Researchers of the Brain Imaging Centre (BIC), Research Centre for Natural Sciences (RCNS) identified the neural mechanisms responsible for the processing of task-irrelevant, distracting visual stimuli. By employing state-of-the-art neuroimaging techniques, researchers of the BIC revealed that contrary to what was previously thought, distracting visual stimuli cannot be simply filtered out, but engage attentional resources and are processed concurrently with the task-relevant information. The researchers showed that the protection of the mnemonic information maintained in working memory from the interference caused by distractors is an active process, and characterised its neural mechanisms. Their findings were published in NeuroImage, the leading journal of brain imaging, in October 2021.
Efficient allocation of the limited brain processing resources to the task-relevant part of the sensory input is crucial in overcoming the information overload experienced in the modern society. The ability to successfully avoid distraction becomes particularly challenging in healthy ageing as well as in neurocognitive developmental disorders, e.g. ADHD, urging the need for the better understanding of the mechanisms supporting attentional selection and distractor resistance. In the present study, the researchers of the BIC aimed at investigating how distractor resistance is accomplished when external distracting stimuli show high perceptual similarity to the currently relevant information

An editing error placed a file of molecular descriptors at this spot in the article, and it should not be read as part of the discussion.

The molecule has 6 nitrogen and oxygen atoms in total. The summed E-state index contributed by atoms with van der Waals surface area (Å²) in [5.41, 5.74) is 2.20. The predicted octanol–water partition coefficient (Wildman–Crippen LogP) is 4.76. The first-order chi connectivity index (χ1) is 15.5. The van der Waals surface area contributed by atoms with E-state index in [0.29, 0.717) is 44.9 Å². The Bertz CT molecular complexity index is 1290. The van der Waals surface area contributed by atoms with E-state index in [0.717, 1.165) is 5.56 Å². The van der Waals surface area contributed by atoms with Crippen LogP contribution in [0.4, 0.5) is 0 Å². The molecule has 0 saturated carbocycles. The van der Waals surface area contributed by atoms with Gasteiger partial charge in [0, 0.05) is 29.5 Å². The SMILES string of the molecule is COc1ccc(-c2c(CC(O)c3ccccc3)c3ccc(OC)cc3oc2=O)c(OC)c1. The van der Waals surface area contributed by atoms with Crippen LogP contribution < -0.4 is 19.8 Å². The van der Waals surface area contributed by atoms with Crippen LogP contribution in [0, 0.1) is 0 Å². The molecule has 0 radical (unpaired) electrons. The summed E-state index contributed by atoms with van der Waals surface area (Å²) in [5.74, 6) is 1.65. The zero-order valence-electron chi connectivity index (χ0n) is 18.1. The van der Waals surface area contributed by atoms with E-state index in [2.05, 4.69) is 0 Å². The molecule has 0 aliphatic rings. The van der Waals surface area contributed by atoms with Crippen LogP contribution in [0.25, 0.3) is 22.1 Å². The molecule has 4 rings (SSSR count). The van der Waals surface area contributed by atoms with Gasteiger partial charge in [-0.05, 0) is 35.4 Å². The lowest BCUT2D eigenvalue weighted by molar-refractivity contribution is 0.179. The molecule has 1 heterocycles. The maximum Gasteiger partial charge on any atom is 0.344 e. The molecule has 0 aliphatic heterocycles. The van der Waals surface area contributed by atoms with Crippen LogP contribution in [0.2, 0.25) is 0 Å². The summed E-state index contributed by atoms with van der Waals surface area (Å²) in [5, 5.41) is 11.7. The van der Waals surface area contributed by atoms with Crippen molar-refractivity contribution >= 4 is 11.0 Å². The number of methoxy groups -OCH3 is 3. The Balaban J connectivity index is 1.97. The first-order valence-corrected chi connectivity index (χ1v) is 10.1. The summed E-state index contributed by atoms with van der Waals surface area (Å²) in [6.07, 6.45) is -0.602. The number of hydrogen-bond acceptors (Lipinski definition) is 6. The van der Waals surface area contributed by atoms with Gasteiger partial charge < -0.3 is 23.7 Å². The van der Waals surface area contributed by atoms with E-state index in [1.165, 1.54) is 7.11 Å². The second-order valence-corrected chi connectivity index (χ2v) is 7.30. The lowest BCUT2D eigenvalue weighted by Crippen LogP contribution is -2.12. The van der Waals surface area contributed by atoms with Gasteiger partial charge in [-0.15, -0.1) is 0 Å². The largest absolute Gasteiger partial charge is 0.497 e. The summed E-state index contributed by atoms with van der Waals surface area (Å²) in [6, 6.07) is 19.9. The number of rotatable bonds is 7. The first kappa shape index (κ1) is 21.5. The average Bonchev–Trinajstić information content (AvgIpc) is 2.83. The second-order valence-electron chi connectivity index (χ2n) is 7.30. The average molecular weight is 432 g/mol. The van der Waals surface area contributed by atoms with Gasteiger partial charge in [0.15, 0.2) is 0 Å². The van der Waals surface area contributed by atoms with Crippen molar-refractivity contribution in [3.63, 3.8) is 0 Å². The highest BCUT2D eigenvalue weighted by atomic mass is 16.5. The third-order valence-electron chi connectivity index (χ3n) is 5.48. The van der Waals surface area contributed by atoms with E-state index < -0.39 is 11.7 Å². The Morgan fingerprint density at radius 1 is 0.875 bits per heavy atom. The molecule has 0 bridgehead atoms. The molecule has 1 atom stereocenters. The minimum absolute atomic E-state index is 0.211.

Participants of the study completed a visual working memory task, where they were instructed to maintain images depicting faces and oriented gratings for brief periods. Preceding the recognition test however, a distractor image appeared on the screen that participants had to ignore. Importantly, this irrelevant distractor image was perceptually highly similar to those images that the subjects had to maintain in working memory. Neural responses to these irrelevant distractor images were monitored using the most cutting-edge electroencephalography (EEG) and functional magnetic resonance imaging (fMRI) techniques, to establish the neural substrate of the distinction mechanism between the relevant, and highly similar – yet irrelevant – visual input.
The researchers revealed the presence of the early selection negativity – a known EEG marker of proactive attentional selection – as a response to the perceptually similar distractor images, indicating that the ignorance of irrelevant visual input is an active neural mechanism. Furthermore, the researchers also demonstrated that the magnitude of the interference posed by external distractors depends on how efficiently the representations belonging to the task-relevant and task-irrelevant stimuli are separated. The research group was the first to identify the brain network responsible for the separation of these representations, with the pars triangularis of the inferior frontal gyrus playing a prominent role in this process by modulating information processing in the visual cortical areas retaining the most selective mnemonic code. The current study also provides important brain imaging (fMRI and EEG) markers suitable for the characterisation of the neural mechanisms fostering distractor resistance and protecting memorandum representations in health and disease.
The research was supported by the Hungarian Brain Research Program, the Hungarian Scientific Research Fund and the Eötvös Loránd Research Network.
The study was carried out by Petra Hermann, Béla Weiss, Balázs Knakker, Petra Madurka, Annamária Manga, Ádám Nárai, and Zoltán Vidnyánszky, and their results were published with the title Neural basis of distractor resistance during visual working memory maintenance in NeuroImage (2021).